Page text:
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I did note this point at the time, Robert, sorry I failed
to acknowledge it then.  The fact that energy differences in the
range of microwave radiation have roles in DNA replication
is surely relevant to the question of whether microwaves
can cause mistranscription or other biological damage.  My
question is relevant too: Shouldn't we ask about the effects
of absorption of frequencies n times that of the radiation
incoming.  (Significant surely only if the incoming radiation
is quite high-amplitude and n isn't terribly huge.)  I gather
you agree.
 			Chandler



On Wed, 1 Jun 2011, Robert Mann wrote:

> 	I've been wondering about this puzzle: I sent my brief note (part 
> re-quoted again below) to this list 3 y ago but it evidently didn't "sink 
> in".
> 	The world-famous head of the Auckland cancer research lab is a 
> contemporary & friend of mine.  He remarks on the widespread fallacy that an 
> effect is overlooked or disbelieved if no mechanism has been proposed. 
> Although what he's known for is hard-core reductionist biochem (e.g  he 
> developed the anti-cancer drug m-AMSA), he also believes that 
> mind-over-matter treatment can help (as propounded by the Simonton couple in 
> their book).  He complains that when asked to discuss that notion, many 
> scientists say no mechanism has been proposed for mental processes to affect 
> cancers, and "therefore" it cannot occur.  I too am astounded, and dismayed, 
> at the frequency of this fallacy.
>
>>
>> 	The mechanism I've proposed for a couple decades is absorption of 
>> such a radio quantum during formation of a base-pair in a nucleic acid 
>> interaction e.g  transcription, translation or DNA replication.  Quanta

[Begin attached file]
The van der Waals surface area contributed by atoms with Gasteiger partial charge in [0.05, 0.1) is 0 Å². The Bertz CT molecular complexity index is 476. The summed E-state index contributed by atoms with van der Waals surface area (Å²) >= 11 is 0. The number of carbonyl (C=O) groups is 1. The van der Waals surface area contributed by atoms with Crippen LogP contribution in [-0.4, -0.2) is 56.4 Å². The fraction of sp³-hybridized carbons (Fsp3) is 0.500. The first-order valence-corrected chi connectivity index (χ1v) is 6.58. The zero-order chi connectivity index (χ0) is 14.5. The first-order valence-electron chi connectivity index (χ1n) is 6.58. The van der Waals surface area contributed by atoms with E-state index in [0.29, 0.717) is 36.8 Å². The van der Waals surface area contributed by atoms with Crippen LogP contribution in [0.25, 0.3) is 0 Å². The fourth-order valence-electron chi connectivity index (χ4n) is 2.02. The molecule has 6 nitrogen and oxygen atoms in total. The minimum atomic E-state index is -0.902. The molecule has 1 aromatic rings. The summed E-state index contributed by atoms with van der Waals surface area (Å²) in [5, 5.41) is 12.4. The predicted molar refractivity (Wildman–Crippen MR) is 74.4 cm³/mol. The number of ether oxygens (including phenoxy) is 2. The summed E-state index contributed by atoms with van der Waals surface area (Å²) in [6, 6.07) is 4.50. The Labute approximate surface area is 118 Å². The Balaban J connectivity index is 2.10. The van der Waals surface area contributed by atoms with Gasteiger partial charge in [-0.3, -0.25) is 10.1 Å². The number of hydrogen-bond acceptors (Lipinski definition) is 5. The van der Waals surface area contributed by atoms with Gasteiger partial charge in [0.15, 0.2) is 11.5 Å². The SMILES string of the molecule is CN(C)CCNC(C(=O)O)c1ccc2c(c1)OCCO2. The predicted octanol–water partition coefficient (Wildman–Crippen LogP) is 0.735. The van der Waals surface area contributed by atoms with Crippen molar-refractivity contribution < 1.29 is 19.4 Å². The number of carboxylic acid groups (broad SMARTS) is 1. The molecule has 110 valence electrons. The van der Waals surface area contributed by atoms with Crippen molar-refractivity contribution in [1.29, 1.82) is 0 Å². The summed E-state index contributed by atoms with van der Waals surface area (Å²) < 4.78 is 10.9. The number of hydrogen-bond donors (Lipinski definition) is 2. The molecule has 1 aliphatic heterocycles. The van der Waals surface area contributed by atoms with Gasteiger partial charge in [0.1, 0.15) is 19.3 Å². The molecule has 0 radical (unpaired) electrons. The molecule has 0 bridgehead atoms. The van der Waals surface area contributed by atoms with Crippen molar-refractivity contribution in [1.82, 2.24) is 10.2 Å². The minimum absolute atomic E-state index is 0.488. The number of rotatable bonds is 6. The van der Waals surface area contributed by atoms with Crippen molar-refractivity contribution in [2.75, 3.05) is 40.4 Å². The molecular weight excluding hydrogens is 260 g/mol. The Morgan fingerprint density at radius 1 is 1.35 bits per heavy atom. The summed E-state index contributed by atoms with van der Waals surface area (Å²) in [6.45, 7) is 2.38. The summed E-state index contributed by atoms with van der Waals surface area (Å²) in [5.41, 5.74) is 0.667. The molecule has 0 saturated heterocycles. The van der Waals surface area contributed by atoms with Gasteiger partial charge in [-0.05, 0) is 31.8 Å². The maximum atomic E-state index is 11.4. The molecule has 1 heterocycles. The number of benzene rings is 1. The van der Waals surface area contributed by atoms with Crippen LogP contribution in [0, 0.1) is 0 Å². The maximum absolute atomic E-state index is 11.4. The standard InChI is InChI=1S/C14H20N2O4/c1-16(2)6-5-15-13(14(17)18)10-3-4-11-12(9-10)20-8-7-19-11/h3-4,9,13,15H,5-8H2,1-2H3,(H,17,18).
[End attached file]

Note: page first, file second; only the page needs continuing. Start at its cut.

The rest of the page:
>> within IR-microwave frequencies are well known to induce vibronic 
>> transitions in amino etc groups within nucleic acid bases.  Defective 
>> base-pairing could thus ensue, i.e a wrong base get inserted in the 
>> newly-forming DNA or RNA.
>
> 	Perhaps this notion itself did not sink in among those who lack my 
> (arduous, resented) education in molecular spectroscopy & QM. Let me expand.
> 	Small parts of large molecules such as DNA & RNA include such groups 
> as amino (-NH2), hydroxyl (-OH), etc.  Impressively detailed spectra, 
> generally in the frequency ranges IR or microwave, have been rather 
> thoroughly quantitatively interpreted in terms of changes in vibrations &/or 
> rotations of such groups.  An amino group, for instance, is envisaged as a 
> 'top' (as in the children's toys), spinning faster in a quantised fashion  - 
> most rpm are inaccessible, and jumps between the permitted values of the 
> top's rpm turn out to be in the microwave region.
> 	Now, the hydrogen atoms on certain amino groups in NAs are crucial in 
> the famous base-pairings A-T, C-G, A-U to specify which base hydrogen-bonds 
> to which on another NA strand.  Mispairing is a known phenomenon.
> 	My notion is that if the vibronic status of a given group involved in 
> base-pairing gets changed immediately before a base-pair is to form in e.g 
> transcription (synthesis of mRNA by base-pairing on 1 DNA strand), or DNA 
> replication, a wrong base may get inserted in the newly-formed strand.  Such 
> an error could (in a complex series of subsequent events) lead to cancer.
>
> 	I trust therefore that we can at last agree: cancer caused by 
> cellfone-type radiation could occur, and insofar as one is interested in 
> possible mechanisms, mispairing in NAs is a proposed notion.  I'd be 
> delighted to hear any scientific discussion of my notion, which of course may 
> turn out upon exploration to be infeasible; meanwhile, let's cease to say no 
> mechanism has been proposed.
>
> RM